Consider the same dimension in modern (and decidedly more expressive) languages. Many of them fall woefully short, as shown in Listing 4:

Listing 4—Ruby code illustrating syntax ambiguity.


Does this code represent variables being dereferenced? Methods being called? Or something else? It's impossible to tell without the surrounding context. I don't mean to pick on Ruby; this is just a symptom of trading keystrokes for expressive power. In Python, the first happy could even refer to a module (analogous to a Java package). Similar syntactic ambiguities exist in statically typed languages, too.

At face value, this problem isn't really awful. What's so bad about looking around a statement to see what it's about? Nobody reads single statements in isolation, anyway. Yes, down to each individual case it's not a problem. But taken in aggregate, these decisions lead to a nontrivial increase in reading complexity. Throw in the optional mixture of infix and postfix operators, and things start to get messy.

A bias toward writability also engenders subtle pains. Consider these two code snippets in the popular language CoffeeScript:

http.createServer (request, response) ->

http.createServer(request, response) ->

The only difference is a space, but the option to invoke methods without parentheses creates a subtle bug with rather large consequences. Both forms are valid, but only the first one creates a server. The space tells CoffeeScript, that rather than being a function call with two arguments, it's a function call with a closure that takes two arguments.

Now look at these two examples when compiled into JavaScript:

http.createServer(function(request, response) {

http.createServer(request, response) (function() {

Despite being slightly more verbose, this example is much clearer to the untrained eye. Even to the trained one, I imagine spotting problems with the latter format is significantly easier. Remember Josh Bloch's words: A little redundancy in a language is a good thing.


I love CoffeeScript. I like Ruby. I really enjoy reading about the intricacies of Scala's type system and learning about its dazzling array of brilliant, expressive features. Scala brings many of Haskell's powerful and sometimes obscure features to the mainstream in an accessible, pragmatic fashion. I believe that every one of these languages is an important, bold, and laudable attempt at pushing forward the edge of software engineering.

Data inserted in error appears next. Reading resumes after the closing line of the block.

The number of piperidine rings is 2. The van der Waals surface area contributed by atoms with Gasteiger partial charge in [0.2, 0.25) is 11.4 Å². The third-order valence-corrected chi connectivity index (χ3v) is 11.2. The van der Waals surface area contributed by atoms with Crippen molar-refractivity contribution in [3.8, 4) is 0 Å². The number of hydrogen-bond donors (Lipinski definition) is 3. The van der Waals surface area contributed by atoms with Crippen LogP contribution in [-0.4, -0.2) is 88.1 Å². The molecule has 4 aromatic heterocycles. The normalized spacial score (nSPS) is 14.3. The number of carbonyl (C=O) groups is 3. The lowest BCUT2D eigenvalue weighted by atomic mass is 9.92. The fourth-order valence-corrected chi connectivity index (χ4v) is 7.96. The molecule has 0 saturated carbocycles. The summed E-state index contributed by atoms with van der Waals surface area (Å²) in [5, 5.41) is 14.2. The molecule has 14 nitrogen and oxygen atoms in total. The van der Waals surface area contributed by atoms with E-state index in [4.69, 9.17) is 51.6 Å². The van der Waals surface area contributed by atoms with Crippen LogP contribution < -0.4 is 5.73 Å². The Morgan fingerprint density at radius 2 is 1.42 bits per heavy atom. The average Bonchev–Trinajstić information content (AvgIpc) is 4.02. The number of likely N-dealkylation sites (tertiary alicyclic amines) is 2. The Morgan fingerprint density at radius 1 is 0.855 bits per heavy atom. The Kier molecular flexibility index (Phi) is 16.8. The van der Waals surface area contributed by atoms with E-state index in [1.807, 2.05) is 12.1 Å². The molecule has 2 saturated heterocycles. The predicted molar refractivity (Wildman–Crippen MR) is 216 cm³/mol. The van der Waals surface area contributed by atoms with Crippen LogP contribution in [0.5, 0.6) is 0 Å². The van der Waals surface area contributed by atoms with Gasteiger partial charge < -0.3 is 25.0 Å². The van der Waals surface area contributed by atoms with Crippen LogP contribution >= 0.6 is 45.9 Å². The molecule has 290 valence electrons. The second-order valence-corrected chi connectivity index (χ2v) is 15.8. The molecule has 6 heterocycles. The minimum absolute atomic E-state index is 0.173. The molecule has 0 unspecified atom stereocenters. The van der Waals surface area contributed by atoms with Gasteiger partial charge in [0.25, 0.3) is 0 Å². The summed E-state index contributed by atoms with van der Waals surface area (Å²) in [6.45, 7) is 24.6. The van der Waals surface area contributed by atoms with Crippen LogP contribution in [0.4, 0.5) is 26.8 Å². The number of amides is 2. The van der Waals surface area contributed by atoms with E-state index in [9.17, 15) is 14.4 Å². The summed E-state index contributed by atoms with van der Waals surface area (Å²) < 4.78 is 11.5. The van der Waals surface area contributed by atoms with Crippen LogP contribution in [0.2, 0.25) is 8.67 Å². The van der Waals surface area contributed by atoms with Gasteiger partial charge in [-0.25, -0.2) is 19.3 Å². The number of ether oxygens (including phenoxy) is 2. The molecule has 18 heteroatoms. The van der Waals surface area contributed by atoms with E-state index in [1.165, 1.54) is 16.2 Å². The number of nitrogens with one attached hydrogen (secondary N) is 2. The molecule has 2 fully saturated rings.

So what does this mean for verbosity? Are we always going to be stuck with it? Or do we have to trade expressiveness for readability? I'm not nearly so pessimistic. One of my favorite languages, Scheme, is incredibly expressive and readable. As a dialect of Lisp, it has a context-free grammar that's very simple—everything is a list of symbols, called S-Expressions. This approach is concise, and it requires fewer lines than Java does to achieve similar results. Of course, being more than 50 years old, the syntax shows some signs of age; it doesn't really work with object-oriented constructions, and there are those parentheses.

But on the whole it's instructive. If Lisp managed such dexterity decades ago, I'm optimistic for the future.

No one should walk away from this article thinking that the modern language diaspora is a bad thing. The evolution-by-degrees we're seeing now is thrilling and exciting. Perhaps one of these languages will gain enough of a foothold that we'll become used to its syntactic idiosyncrasies, reading it with natural ease. Or perhaps there will always be an evolving, frothing frontier to challenge and provoke us—to read better, write better, and create better languages to express ourselves.